Whether you are the founder, a volunteer or a donor that is hands off, if you are going to be the representative to pitch the group for funding your organization/group, you need to know what you do and how you do it. In a matter of 5 minutes you’ve got to be able to tell what you do, what kind of impact you make and what you will specifically do with the money given to you. The women sitting in this room have come and are committed to 100 Women Who Care BECAUSE of the simplicity, the quick decisiveness and the camaraderie of seeing all the great work in our community. Use the time you have given to make a huge impact. Even if you aren’t chosen as the benefactor for the night, you have had the audience of change makers in the Northwest Suburbs …..use your time wisely.
1) Know the facts!
Practice your elevator speech. You need to be able to tell the story of the work your organization does in under 1 minute. Drawn out explanations lose people easily. Write down what you do, how you do it and who is affected. Then wrap that around a few sentences and voila! You’ve got your pitch. If an organization you are a part of is nominated, and you don’t feel confident to be able to clearly and concisely convey the message, then pass this time and brush up on the organization you are involved in so you can make a solid pitch. Sometimes if there isn’t clarity, it can do more to hurt the organization you are trying to help by confusing those who are hearing about it for the first time.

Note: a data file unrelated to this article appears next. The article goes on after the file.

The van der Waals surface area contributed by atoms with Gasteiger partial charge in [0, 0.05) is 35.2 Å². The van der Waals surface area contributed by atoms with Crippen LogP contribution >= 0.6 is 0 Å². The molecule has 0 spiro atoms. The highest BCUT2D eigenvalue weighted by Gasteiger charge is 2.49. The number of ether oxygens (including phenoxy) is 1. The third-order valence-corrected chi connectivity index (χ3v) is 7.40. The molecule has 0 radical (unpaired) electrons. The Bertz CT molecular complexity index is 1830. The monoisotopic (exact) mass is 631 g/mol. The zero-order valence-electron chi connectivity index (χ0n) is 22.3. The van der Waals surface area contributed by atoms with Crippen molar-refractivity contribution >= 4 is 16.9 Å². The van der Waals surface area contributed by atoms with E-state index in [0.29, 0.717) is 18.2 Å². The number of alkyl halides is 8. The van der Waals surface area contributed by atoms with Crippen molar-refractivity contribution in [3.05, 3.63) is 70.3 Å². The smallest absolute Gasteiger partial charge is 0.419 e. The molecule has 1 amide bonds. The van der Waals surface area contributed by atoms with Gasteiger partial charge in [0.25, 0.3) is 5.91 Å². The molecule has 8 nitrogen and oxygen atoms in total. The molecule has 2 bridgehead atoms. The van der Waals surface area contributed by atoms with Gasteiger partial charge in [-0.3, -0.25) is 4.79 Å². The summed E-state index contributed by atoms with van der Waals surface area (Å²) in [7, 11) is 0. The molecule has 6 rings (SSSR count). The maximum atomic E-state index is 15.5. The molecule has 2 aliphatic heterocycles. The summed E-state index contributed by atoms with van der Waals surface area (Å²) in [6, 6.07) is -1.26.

2) Tell the HEART story!
Be sure to think of a way to tie in a personal story of those you impact with the work you do so that the group has a very clear understanding and then connection to that work. As you prepare, write down WHY you are involved. Why does it matter to you and who/what have you seen change in the times you have been involved that have mattered to you. If it matters to you, it will probably matter to someone else. Write down a short story of how the work of the organization directly made a change and time it…get it under one minute and PRACTICE it.
3) Show them the MONEY!
Where will the money go? The people in the room are ready to make a wise choice about where they donate. Those that struggle to define where their money will go once they write that check will find they struggle to get those checks written at all. I’m not talking about detailed financial statements here, what I am talking about is a strong description of what the funds will be supporting. It could be a general operating budget to help grow a new local organization; it could be for materials to distribute as a part of the program’s work. Taking the time to find out where the money will go pays off in the long run and will give you the confidence to stand up and make your pitch to the group. If you don’t explain in your allotted time to give your pitch, they will ask in the Q & A, and you will still have to have an answer 🙂
4) Use the form below to help
Use this form as a guide for suggestions to prepare you for your presentation (you can print it by clicking on “print” in the horizontal band above the document below). It is also helpful to think about what YOU would want to hear to make a decision about other nominated charities.